William Bezek – “I always ask myself one question: Would I like to wear this?”
If you’ve been to see Les Liaisons Dangereuses or if you are attending in the near future…one thing you certainly will not overlook is the costume design of William Bezek. His work was described in the recent review from Sandy Staggs as “magnificently opulent with both modern and classical attributes” and Neil Shurley from the Greenville News wrote that Charles Murdock Lucas’ set and William’s costumes “…are striking…and accentuate the sense of pageantry on display.” His design pageantry has been seen all over the country. Originally from San Francisco, his recent work in scenic and costume design includes Taming of the Shrew (International Theatre program, University of Rochester), ¡Ay Carmela! (Spanish Rep, NYC), [Glug], Can you forgive her?, Dead Letter Office (Huntington, West Virginia), I Ca$$ie…or the end of days (English Theater, Berlin Germany), poor little Lulu (Cleveland Public Theatre), The Underpants (Beck Center, Cleveland), Tigers Be Still (Dobama Theater, Cleveland), and Emperor of the Moon (International Theatre program, University of Rochester). Will currently lives in NYC and in upstate New York.
We are grateful to have William designing for us and we caught up with him a week ago to talk about this show and his designs. Here’s that interview.
WHT: Will you please share with us a brief description about how you approach designing for the theatre? Maybe give us a hint of your starting points and process?
William: My training was in fine art (painting and sculpture), so my approach is probably unusual compared with most scenic and costume designers. I am not very interested in traditional sets with an abundance of faux painting or “costume” clothing. I am interested in a visual picture as a whole constructed from elements that are based in reality. I think of color, texture, and line to inform my interpretation of the story being told. My starting point for design includes a first impression of the script, researching other productions to see how they were handled and making a point of NOT repeating that, and most importantly, hearing what the Director envisions for the production.
WHT: Tell us a bit about the changes you made in your design from your initial read to the finished costumes.
William: After reading the script, the first question for the Director was, “Are you going to do a period costume play?” I was delighted with his immediate response of, “Absolutely not!” That gave me freedom to be creative with costuming. The overall theme of contemporary couture clothing became punctuated with small choices that are a nod to 18th century fashion, such as the men’s scarves tied as cravats, knee breeches with a modern suit coat, crinoline skirts and up-do hairstyles for the ladies. I was very pleased in the end with the luxury look to everyone’s clothing…the flowing silk dresses, Valmont’s velvet jacket, a few fur wraps, and all the gloves! Who wears gloves anymore other than Queen Elizabeth?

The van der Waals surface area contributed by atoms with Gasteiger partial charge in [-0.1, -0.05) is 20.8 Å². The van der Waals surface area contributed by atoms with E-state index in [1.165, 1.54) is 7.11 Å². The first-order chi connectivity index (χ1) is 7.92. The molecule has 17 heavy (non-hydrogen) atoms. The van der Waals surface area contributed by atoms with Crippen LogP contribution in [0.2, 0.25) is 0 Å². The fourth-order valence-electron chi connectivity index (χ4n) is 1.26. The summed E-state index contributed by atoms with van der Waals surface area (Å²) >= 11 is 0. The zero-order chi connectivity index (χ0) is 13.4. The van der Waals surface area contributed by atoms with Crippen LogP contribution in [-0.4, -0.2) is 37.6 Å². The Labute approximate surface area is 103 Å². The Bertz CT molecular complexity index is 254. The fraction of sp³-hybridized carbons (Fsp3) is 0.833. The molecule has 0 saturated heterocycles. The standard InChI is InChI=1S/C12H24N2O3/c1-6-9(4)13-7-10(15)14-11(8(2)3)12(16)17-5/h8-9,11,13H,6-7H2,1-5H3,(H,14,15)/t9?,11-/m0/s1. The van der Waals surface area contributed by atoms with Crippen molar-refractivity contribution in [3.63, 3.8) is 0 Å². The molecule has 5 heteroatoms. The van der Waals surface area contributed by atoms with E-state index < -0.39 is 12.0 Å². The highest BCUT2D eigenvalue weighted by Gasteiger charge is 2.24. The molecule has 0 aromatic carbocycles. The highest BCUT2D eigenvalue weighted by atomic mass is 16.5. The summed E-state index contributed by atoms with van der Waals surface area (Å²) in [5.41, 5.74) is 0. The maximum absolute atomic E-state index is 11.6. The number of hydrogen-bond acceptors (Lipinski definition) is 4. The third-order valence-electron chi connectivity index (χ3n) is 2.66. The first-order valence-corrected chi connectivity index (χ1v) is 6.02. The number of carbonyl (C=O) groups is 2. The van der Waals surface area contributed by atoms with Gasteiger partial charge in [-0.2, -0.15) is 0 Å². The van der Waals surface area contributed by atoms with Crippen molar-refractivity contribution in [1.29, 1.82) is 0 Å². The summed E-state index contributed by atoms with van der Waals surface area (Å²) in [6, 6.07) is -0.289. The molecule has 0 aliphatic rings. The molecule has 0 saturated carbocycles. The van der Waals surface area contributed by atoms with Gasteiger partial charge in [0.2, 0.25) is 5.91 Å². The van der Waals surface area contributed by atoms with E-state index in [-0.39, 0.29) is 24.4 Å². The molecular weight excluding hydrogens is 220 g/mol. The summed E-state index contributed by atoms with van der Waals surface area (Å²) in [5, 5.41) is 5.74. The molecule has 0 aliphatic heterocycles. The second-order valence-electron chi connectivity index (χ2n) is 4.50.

WHT: Talk to us about your color palette. What made you select these colors for your clothing?
William: I think one of my trademarks in costuming is a color harmony on each individual that helps indicate the character’s personality. I often dress an actor in shades of the same color from head to toe. Madame de Tourvel is always in pink and white, Valmont sports a regal purplish gray, and La Marquise de Merteuil wears luxurious smokey browns.
WHT: How much did the concept meetings re-shape your design?
William: They didn’t reshape it at all.
WHT: What about the individual designers? Did another designer on the team influence your decisions in some way?
William: When I saw Murdock Lucas’ beautiful set it reminded me of a fashion runway, so I think it pushed my clothing a little further in a posh direction. I also thought his gorgeous use of red velvet drapery should not have any competition, so I excluded red from my own palette.
WHT: Can you describe the process involved with designing costumes for a “real” place? Not something from a fantasy world, but a place like the settings in this show where an audience will recognize real life and have some expectations?
William: Regardless of realism or fantasy, I always ask myself one question: “Would I like to wear this?” I think my costumes are always flattering to the actor, that is one of the most important tasks a costume designer must achieve. I think a garment that an audience member could see themselves wearing is a great way to bring people into the “world” of the play.
WHT: How much do you think of the audience when you are designing? What specifically do you think about in that instance?
William: I consider the audience often. There are universal cues in clothing that I think most people understand. For example, in this play the Volanges’ wear clothing reminiscent of the 1950s, an era of sexual repression and clearly defined role models for men and women. Cecile Volanges has just emerged from an education in the convent and I think this nod to the 50’s perfect teen helps inform her character.
WHT: Is there something that Matthew (the director) wanted in the design that you simply couldn’t agree with or deliver?
William: No, I think Matthew and I work very well together and are usually in agreement on everything. He is thankfully always very clear about his goals. I would say that even if there was a request I didn’t agree with, I would still make it happen for the Director. It is ultimately my responsibility to assist the Director in realizing his or her vision.
WHT: Where are you designing next?
William: I am thankful to be working with Matthew again in Los Angeles this summer. I will be designing costumes for The Tempest in Griffith Park.
Catch William’s amazing designs in Les Liaisons Dangereuses, playing now until May 28th at The Warehouse Theatre!